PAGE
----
During Paul’s second missionary journey, he and Silas fled from the city of Thessalonica because the Jews in that city were threatening them. They came to a city called Berea, where they were more warmly received by the Jews in that city. Luke’s description of the people of Brea is interesting and unique. It is said of no others in all the New Testament. In Acts 17:11 the scripture says of them, “Now these were more noble-minded than those in Thessalonica, for they received the word with great eagerness, examining the scriptures daily to see whether these things were so.”
This description is interesting in the immediate context because it stands in stark contrast to the reaction of the Jews in Thessalonica. The Bereans received the word with “great eagerness”, whereas the Thessalonians apparently had not done so. Also, the Bereans listened to the preaching of Paul and Silas and then verified their message by examining the scriptures to see if it was true to God’s word. It seems that the Thessalonians were not as diligent in this regard. It is no wonder, then, that the Bereans were considered to be “more noble-minded” than those in Thessalonica.
The example of the Bereans prompts us to consider whether we today are as noble-minded as they were. How many religious people today simply accept whatever their preacher or their church leaders say, without question and without further examination? The plain truth is that far too many sincerely religious people do this very thing. We know this must be the case because of how often the doctrines of some churches change without any reaction from their members. The most extreme example of this is the number of mainline protestant churches that have recently embraced the LGBT agenda without any response from their members.
If we allow the scriptures to lead us as God intended them to, we will periodically take inventory of our attitudes in this regard. A fundamental principle of scripture is personal accountability. Paul spoke of this in Rom. 14:12, where he said, “So then each one of us will give an account of himself to God.” In Rev. 20:12 John wrote that the dead would be judged by the things written in the books, “according to their deeds”. The point is that we will not judged according to how well we went along with our religious leaders. We will be judged by how we responded to God’s word.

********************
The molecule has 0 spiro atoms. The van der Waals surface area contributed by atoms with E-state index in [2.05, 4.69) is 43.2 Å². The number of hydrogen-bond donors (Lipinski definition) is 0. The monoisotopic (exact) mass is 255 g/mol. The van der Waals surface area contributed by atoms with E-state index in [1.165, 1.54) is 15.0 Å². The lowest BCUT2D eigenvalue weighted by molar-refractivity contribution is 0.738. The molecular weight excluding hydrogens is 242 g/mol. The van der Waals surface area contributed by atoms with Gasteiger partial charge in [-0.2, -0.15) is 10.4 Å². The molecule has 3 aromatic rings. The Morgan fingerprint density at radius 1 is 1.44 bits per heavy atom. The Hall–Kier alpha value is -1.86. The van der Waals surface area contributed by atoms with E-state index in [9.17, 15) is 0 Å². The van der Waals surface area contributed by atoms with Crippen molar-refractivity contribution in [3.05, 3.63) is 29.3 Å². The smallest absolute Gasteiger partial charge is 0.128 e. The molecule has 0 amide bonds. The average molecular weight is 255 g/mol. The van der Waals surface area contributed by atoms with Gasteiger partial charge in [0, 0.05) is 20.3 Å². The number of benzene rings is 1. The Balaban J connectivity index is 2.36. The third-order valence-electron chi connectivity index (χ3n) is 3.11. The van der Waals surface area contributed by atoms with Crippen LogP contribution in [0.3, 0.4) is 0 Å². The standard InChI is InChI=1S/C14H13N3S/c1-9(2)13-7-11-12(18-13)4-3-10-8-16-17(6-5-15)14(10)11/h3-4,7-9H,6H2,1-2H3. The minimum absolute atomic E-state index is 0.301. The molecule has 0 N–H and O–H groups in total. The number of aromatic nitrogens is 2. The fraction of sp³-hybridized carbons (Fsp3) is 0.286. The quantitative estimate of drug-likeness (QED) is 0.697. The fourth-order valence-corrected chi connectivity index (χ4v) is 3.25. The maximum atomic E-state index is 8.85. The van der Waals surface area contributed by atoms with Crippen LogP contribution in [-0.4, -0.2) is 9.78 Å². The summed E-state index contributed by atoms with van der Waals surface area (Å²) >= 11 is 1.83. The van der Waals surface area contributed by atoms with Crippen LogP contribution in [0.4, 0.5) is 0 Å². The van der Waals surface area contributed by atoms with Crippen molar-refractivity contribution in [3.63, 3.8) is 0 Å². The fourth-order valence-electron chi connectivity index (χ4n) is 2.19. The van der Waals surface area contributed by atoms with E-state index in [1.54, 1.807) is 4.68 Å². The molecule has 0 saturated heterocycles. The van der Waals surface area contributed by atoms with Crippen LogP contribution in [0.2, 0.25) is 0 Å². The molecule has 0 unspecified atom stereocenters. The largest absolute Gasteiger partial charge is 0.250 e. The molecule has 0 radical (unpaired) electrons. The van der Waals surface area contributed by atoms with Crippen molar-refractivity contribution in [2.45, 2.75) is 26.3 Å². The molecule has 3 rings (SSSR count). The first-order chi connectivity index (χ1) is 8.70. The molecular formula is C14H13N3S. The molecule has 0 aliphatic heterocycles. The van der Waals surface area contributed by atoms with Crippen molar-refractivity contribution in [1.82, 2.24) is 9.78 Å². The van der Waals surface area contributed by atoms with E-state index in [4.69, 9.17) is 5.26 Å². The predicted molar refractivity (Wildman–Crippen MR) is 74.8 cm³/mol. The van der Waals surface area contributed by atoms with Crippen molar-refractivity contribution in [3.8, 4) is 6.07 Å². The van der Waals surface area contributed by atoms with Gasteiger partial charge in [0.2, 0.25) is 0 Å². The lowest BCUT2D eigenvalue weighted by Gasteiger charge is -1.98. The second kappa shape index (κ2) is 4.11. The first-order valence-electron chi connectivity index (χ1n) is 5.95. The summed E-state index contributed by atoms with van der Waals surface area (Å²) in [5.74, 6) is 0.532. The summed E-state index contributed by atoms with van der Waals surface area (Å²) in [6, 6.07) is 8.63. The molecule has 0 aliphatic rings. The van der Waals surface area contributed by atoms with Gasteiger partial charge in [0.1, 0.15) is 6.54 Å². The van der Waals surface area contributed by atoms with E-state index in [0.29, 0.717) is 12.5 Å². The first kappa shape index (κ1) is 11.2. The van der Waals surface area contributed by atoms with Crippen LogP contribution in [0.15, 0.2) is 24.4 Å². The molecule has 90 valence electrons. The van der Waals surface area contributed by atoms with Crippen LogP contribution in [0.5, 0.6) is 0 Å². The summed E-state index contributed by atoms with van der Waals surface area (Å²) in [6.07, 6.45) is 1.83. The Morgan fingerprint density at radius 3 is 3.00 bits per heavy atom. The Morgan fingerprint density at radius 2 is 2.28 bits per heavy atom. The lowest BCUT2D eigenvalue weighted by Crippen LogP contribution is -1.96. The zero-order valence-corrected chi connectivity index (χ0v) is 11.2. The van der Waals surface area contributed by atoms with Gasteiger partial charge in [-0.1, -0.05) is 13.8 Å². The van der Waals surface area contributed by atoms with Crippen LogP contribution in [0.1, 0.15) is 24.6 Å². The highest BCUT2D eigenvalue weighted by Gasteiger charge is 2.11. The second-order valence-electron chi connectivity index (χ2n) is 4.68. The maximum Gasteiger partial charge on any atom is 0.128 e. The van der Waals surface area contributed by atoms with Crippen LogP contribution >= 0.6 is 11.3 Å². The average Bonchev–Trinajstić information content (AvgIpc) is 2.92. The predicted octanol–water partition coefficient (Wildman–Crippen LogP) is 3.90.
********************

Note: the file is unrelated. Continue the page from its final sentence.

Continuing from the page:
For this reason the scriptures call upon us to become personally familiar with their content. In 2 Tim. 2:15 Paul said, “Be diligent (or study) to present yourself approved to God as a workman who does not need to be ashamed, accurately handling the word of truth.” This is a personal responsibility, and we will not be excused from it by saying that we trusted our religious teachers and faithfully followed their teaching. As the Lord said about the Pharisees, who often distorted God’s word, “Let them alone; they are blind guides of the blind. And if a blind man guides a blind man, both will fall into a pit” (Mt. 15:14).
The Bereans were more noble-minded because they would not take anyone’s word for what God’s will was, not even a well-known and respected apostle like Paul. They listened eagerly to the proclamation of God’s word, and then they took out the scriptures and verified that what they heard was the truth. This is how each of us should respond to the preaching and teaching we hear. We may fully trust our religious leaders, but we can only be certain about what they are teaching if we examine the scriptures daily to see if the things they teach are so. Our teachers and religious leaders absolutely bear personal responsibility for what they teach (Jam. 3:1; 1 Pet. 4:11; Acts 20:27, 2 Tim. 4:1-4; et al), but we bear personal responsibility for verifying that what they teach is the truth.
These things being true, how noble-minded are you?